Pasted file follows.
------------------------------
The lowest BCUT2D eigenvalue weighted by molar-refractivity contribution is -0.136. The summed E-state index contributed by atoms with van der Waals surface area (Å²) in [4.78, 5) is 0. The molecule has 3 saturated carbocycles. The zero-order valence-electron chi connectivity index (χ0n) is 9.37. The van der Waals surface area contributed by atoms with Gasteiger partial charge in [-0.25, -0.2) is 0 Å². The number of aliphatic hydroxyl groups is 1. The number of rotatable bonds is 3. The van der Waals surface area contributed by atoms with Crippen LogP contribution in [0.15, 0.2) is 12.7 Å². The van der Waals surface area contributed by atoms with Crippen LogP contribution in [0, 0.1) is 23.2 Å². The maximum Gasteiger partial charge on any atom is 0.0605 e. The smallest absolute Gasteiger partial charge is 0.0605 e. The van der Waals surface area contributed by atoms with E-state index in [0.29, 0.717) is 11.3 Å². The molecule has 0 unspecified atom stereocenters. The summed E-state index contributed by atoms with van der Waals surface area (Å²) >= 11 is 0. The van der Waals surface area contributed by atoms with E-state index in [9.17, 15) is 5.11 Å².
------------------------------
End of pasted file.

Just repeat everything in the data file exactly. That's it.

The lowest BCUT2D eigenvalue weighted by molar-refractivity contribution is -0.136. The summed E-state index contributed by atoms with van der Waals surface area (Å²) in [4.78, 5) is 0. The molecule has 3 saturated carbocycles. The zero-order valence-electron chi connectivity index (χ0n) is 9.37. The van der Waals surface area contributed by atoms with Gasteiger partial charge in [-0.25, -0.2) is 0 Å². The number of aliphatic hydroxyl groups is 1. The number of rotatable bonds is 3. The van der Waals surface area contributed by atoms with Crippen LogP contribution in [0.15, 0.2) is 12.7 Å². The van der Waals surface area contributed by atoms with Crippen LogP contribution in [0, 0.1) is 23.2 Å². The maximum Gasteiger partial charge on any atom is 0.0605 e. The smallest absolute Gasteiger partial charge is 0.0605 e. The van der Waals surface area contributed by atoms with E-state index in [0.29, 0.717) is 11.3 Å². The molecule has 0 unspecified atom stereocenters. The summed E-state index contributed by atoms with van der Waals surface area (Å²) >= 11 is 0. The van der Waals surface area contributed by atoms with E-state index in [9.17, 15) is 5.11 Å².